In summary, the current studies extend the pharmacological characterization of a lead enkephalin-based glycopeptide that exhibits approximately equal DOR/MOR agonist activity. This profile, along with enhanced stability and BBB penetration, may account for the compound's potent antinociceptive effects after systemic administration. We have profiled the compound in several subacute and chronic inflammatory and neuropathic pain models where it produces full reversal of the abnormal pain states (manuscript in preparation). The broad spectrum of activity and less intense side effects observed with MMP-2200 may be related to the simultaneous activation of DOR and MOR. Our working hypothesis is that there is synergy with respect to antinociception and only additivity/subadditivity with respect to tolerance and dependence generation, locomotor stimulation, muscular rigidity, etc. The optimal ratio of DOR/MOR activation is unknown with respect to maximizing antinociception and minimizing classic opioid-mediated side effects. In the case of GI and respiratory parameters, it is likely that a higher degree of DOR selectivity is needed to reduce these side effects (Codd et al., 2009). We are currently characterizing next-generation glycopeptides that have >100-fold selectivity for DOR over MOR, and we are also working to eliminate the KOR agonist component of MMP-2200. Additional optimization of the glycosyl is ongoing to further enhance CNS delivery and reduce the PNS/CNS ratio of drug levels. These efforts have the goal of developing a viable drug candidate that can be advanced into clinical trials to determine whether a DOR-selective agonist will be an effective broad-spectrum analgesic with reduced side effects compared with MOR analgesics and whether the glycosylation strategy is a viable approach for delivering small peptides to the CNS after intravenous or oral administration.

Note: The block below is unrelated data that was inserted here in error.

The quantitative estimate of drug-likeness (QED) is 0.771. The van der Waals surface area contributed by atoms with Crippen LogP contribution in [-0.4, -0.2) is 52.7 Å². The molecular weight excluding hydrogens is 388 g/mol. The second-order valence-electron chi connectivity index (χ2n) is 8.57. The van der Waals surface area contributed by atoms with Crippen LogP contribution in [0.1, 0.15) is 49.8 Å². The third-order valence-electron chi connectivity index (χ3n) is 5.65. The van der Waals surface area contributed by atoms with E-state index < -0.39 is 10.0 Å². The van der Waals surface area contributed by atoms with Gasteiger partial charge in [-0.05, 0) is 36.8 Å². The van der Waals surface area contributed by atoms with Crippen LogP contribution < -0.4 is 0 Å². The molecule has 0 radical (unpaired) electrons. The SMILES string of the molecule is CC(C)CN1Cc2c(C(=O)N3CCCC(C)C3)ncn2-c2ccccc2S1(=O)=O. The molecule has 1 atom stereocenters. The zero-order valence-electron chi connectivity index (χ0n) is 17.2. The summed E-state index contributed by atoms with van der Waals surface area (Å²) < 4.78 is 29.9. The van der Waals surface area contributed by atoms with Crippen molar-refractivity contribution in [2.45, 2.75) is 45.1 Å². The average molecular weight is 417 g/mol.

Participated in research design: Lowery, Raymond, Giuvelis, Bidlack, Polt, and Bilsky.
Conducted experiments: Lowery, Raymond, and Giuvelis.
Contributed new reagents or analytic tools: Polt.
Performed data analysis: Lowery, Raymond, Giuvelis, Bidlack, Polt, and Bilsky.
Wrote or contributed to the writing of the manuscript: Lowery, Raymond, Giuvelis, Bidlack, Polt, and Bilsky.
Other: Bilsky and Polt acquired funding for the research.
We thank Drs. Glenn Stevenson and Steve Negus for helpful discussions and comments on drafts of the manuscript.
This work was supported by the National Institutes of Health National Institute on Drug Abuse [Grant R43-DA026653-01A1]; and the Office of Naval Research [Grants 14-02-01-0471, 14-05-1-0807].
Disclosure: R.P. and E.J.B. have several issued and pending patent applications related to the glycosylation technology and are cofounders of a biotechnology company (Biousian Biosystems Inc.) that has received Small Business Innovation Research funding to develop glycopeptides as analgesics.
Article, publication date, and citation information can be found at http://jpet.aspetjournals.org.
- μ opioid receptor
- δ opioid receptor
- κ opioid receptor
- central nervous system
- peripheral nervous system
- blood-brain barrier
- Chinese hamster ovary
- confidence interval
- trans-3,4-dichloro-N-methyl-N[2-(1-pyrolidinyl)cyclohexyl]benzeneacetamide methanesulfonate
- Received August 11, 2010.
- Accepted November 29, 2010.
- Copyright © 2011 by The American Society for Pharmacology and Experimental Therapeutics